Road, Highways, Ports and Harbors
Pollution Control and Management
For NRI's and OCB's:
i. Projects related to tourism and hotels
ii. Thirty four High Priority Industry Groups
iii. Export Trading Companies
iv. Hospitals, Diagnostic Centers
v. Shipping Industry
vi. Deep Sea Fishing
vii. Exploration of OIL
viii. Power sector
ix. Real Estate and housing
x. Highways, Bridges and Ports
xi. Industries Reserved for
Small Scale Sector
xii. Sick Industrial Units
xiii. Industries Requiring Compulsory Licensing
Beyond 74% FIPB
Asset reconstruction company
Cigars and cigarettes
Investing companies in infrastructure (other than telecom sector)
b) Year wise FDI Investment in India
Total FDI Inflows
% growth over Previous Year
c) Share of top ten investing countries FDI equity in flows
Amount of Foreign Direct Investment Inflows
In Rs. Crores In U.S$ (million)
%age with total inflows
d) FDI inflows from the period April 2000 to September 2010(Sector wise)
Amount of FDI Inflow
In Rs. Crores In US$ million
%age with total inflows
Computer Software & Hardware
Housing & Real state (Including Cineplex, Multiplex, Integrated Townships & Commercial complexes Etc.)
Petroleum And Natural Gas
Till September 2010 sector which received the largest shares of total FDI inflows is service sector and computer software and hardware sector which accounts for 21.16 and 8.58.
Manufacturing, Information, Professional, Scientific and Technical services are the top sectors attracting FDI into India via M&A activity. Indian government keeps a close watch and corresponds closely with these sectors as they are attracting the largest shares of FDI inflows overall.
Government raised the FDI limit in 2009 in telecom sector from 49% to 74%, which has contributed to the robust growth of FDI. Thus telecom sector grows 103% during fiscal 2008-09 as compared to previous fiscal. The sector attracted USD 2558 million FDI in FY ‘09 as compared to the USD 1261 million in FY ’08, acquired 9.37 per cent share in total FDI inflow. India automobile sector recorded 70% growth in foreign.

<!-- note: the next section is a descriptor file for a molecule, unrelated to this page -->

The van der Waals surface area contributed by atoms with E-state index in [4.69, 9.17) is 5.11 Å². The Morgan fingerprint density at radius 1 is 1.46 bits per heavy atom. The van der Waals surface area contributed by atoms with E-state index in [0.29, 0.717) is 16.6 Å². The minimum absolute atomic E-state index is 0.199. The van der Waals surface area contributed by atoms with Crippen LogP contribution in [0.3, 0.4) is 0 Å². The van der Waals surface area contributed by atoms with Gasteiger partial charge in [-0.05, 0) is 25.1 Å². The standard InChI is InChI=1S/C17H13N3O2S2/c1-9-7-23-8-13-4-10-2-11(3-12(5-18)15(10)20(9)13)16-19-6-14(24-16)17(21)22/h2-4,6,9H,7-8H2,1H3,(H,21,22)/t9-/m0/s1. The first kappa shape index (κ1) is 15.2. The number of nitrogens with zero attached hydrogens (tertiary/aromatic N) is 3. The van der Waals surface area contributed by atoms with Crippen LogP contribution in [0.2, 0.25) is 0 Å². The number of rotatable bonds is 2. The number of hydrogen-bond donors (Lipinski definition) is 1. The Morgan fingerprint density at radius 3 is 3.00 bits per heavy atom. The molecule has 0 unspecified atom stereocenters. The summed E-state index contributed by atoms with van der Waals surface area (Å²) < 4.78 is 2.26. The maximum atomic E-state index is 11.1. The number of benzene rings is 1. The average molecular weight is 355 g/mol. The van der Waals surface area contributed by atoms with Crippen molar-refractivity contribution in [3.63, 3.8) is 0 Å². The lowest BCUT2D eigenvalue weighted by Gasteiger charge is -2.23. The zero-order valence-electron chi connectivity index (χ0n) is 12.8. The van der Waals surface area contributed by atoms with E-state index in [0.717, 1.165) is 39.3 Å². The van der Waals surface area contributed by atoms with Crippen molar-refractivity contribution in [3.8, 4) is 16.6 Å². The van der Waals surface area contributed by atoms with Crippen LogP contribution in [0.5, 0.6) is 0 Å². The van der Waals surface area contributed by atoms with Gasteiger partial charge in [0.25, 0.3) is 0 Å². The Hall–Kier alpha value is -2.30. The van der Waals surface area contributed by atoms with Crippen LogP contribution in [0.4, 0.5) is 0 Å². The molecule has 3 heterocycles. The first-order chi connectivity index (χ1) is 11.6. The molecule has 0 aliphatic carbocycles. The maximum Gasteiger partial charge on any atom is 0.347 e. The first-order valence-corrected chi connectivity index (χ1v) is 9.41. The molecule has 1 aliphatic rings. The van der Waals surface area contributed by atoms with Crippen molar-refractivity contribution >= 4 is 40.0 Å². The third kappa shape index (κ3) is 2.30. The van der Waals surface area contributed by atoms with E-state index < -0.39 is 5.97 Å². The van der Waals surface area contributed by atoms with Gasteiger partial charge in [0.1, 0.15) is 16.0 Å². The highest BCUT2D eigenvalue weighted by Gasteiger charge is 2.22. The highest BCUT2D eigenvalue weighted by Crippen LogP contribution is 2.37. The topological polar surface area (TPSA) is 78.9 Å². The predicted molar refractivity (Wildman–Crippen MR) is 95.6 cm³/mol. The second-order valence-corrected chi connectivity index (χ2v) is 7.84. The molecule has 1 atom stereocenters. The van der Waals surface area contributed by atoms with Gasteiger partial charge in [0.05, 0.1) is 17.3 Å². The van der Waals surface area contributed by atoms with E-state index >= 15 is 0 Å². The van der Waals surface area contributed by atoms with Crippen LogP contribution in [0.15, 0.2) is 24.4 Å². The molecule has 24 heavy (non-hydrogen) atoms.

Housing and Real Estate (28.55%), Computer software and hardware (18.94%), Construction activities including road and highways (16.35%) and Power (1.865) are the other sectors which registered growth in highest FDI inflow.
Foreign Institutional Investor (FII)
Market crisis broke out in late 1990’s. Experts as well as policymakers started examining the role of FII. A general perception was held that FII are speculators and they invest for short – term gains. This behavioral bias is believed, may affect in overreaction and lead to the bad financial crises
But, Indian liberalization process in 1992, rules and regulations were modified and FII’s were allowed to invest in Indian capital markets. This all was done under New Industrial Policy which was a part of the reform process. Since then GOI continue to lower entry/exit barriers for FII’s. Number of FIIs registered under SEBI surged up from 492 in March 1999 to 2304 by September 2010.
II. Indian Capital Market design for Foreign Institutional Investor
In April 2003, Government of India set up a committee for organizing all the procedures related to FIIs. They also assisted in recommending changes in the SEBI registration process, and the dual approval process of RBI and SEBI should be converted into single approval process. All their suggestions and recommendations were implemented in December 2003.